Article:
There are strong indications that the Central Bank of Nigeria (CBN) is unrelenting in its move to ensure liquidity in the interbank FOREX market, as signal from the bank shouwed it will inject more foreign exchange into market early this week.
The information about the action of the apex bank, which became rife over the weekend, has reportedly sent jitters to those currency speculators who hitherto took advantage of the scarcity of foreign exchange in the recent past.
Confirming the proposed additional foreign exchange injection into the system to newsmen in Lagos over the weekend, the acting director, Corporate Communications of the CBN, Mr. Isaac Okorafor said that the bank was determined to sustain the provision of liquidity in the foreign exchange market in order to enhance accessibility and affordability for genuine end users.
Okorafor also cautioned dealers in foreign exchange not to engage in any unwholesome practice that is detrimental to smooth operations in the market, warning that the CBN would impose heavy sanctions on any organization or official involved in such act.
As at last week, the CBN had intervened in the interbank FOREX market by offering over $1.2 billion for both wholesale and retail interventions.
Meanwhile, the governor of the CBN, Mr. Godwin Emefiele has said the bank will not bow to pressure by allowing a full floating of the exchange rate as he called on Nigerians to embrace nationalism.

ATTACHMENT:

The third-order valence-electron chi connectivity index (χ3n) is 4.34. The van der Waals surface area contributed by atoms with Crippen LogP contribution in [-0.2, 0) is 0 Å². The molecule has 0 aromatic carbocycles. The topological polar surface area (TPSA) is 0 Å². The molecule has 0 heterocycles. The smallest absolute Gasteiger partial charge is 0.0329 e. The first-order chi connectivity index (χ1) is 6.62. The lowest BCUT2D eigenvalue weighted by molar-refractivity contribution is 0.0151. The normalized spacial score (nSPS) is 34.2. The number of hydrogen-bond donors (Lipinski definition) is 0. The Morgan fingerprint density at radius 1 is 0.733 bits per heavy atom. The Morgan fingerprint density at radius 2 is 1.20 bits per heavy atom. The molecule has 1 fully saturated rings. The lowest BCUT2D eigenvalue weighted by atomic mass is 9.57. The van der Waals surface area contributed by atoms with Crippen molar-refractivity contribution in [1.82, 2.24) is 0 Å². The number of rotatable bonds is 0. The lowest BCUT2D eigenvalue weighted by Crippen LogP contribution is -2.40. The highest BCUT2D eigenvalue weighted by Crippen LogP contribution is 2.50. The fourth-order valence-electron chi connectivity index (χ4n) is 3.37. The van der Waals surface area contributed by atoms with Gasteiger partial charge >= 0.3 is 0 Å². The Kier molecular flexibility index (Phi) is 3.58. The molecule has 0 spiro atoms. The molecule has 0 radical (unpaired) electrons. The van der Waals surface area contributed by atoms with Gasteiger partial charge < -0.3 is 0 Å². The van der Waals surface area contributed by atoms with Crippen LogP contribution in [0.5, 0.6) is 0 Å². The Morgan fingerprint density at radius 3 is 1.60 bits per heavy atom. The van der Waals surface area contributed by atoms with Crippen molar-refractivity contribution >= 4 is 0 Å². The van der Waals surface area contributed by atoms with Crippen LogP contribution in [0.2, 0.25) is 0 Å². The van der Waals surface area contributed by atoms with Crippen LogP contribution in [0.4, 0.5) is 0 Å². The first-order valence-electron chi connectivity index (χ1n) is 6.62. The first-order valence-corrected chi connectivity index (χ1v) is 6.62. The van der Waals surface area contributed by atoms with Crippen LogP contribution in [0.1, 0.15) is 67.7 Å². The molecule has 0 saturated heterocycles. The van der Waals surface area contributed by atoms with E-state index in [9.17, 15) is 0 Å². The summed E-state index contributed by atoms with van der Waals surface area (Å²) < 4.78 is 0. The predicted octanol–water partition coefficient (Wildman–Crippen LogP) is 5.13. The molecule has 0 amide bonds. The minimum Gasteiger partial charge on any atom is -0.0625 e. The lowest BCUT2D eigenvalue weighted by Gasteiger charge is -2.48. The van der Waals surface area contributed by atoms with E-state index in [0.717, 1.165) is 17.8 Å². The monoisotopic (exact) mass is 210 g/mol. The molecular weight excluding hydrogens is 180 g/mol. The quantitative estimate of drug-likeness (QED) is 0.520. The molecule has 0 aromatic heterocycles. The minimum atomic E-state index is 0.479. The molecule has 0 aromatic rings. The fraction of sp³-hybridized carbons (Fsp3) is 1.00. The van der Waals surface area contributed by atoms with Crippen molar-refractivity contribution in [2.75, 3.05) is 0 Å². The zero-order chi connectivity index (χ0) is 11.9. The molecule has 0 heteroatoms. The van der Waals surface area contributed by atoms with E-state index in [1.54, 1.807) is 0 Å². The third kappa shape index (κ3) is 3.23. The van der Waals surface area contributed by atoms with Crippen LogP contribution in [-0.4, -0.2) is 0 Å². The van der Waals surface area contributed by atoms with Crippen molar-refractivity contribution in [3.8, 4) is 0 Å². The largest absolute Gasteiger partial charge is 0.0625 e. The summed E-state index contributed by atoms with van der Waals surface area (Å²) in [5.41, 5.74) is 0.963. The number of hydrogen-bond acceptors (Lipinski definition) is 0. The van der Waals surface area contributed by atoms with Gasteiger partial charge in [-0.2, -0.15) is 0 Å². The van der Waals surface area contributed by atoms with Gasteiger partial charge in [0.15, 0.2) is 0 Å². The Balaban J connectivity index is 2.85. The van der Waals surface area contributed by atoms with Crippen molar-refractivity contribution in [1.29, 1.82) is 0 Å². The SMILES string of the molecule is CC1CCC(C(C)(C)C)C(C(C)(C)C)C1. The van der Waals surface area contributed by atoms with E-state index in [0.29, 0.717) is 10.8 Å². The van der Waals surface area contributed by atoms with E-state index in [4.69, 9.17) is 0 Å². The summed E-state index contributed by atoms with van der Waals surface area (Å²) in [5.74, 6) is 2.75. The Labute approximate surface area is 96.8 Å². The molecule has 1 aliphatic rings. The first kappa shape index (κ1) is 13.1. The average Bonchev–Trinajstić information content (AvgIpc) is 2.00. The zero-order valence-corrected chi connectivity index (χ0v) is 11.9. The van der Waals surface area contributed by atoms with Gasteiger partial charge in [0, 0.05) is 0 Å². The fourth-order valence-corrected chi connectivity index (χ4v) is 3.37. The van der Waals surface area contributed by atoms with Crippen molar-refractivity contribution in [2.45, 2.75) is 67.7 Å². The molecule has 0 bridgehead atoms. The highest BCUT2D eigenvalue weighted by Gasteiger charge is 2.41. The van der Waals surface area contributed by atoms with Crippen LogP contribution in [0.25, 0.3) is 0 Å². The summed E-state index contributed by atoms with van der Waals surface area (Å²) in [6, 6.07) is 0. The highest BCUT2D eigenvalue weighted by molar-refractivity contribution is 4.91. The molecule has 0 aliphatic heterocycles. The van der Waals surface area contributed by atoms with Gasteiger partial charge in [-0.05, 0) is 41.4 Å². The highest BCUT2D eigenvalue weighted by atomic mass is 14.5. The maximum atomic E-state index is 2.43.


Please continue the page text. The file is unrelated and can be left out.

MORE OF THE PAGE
Emefiele in his acceptance speech at the Vanguard Newspaper Awards, where he was honoured as the “Personality of the Year,” in Lagos at the weekend said those calling for a full floating of the naira do not want the best for the country.
Citing Egypt, which last year floated its currency as an example, he said the country’s economy had worsened after with inflation rising to 30 per cent. “Is that what we want in Nigeria?” He queried.
The CBN governor while assuring of the apex bank’s willingness, determination, and capacity to continue to meet all legitimate transaction-based foreign exchange demands in the market, said “I cannot be of help to people or businesses who are into speculative forex demand. My promise instead to this group, whether foreign or local, is that the CBN will make sure they lose money!”
Having being under several attacks in the past months, Emefieke noted that he had assumed office at a time of declining oil price, and had met the reserves at $37 billion while demand for forex continued to grow.
“For five straight years preceding June 2014, crude price averaged over $110 per barrel and indeed in September 2008 specifically, Nigeria’s external reserves stood at $62 billion after the country had spent $12 billion in settling the Paris club debt.
“It is quite surprising and disingenuous that some of the people talking today about how we can manage our exchange rate were the same persons who frittered away these reserves such that when I assumed office, I met only $37 billion in forex reserves.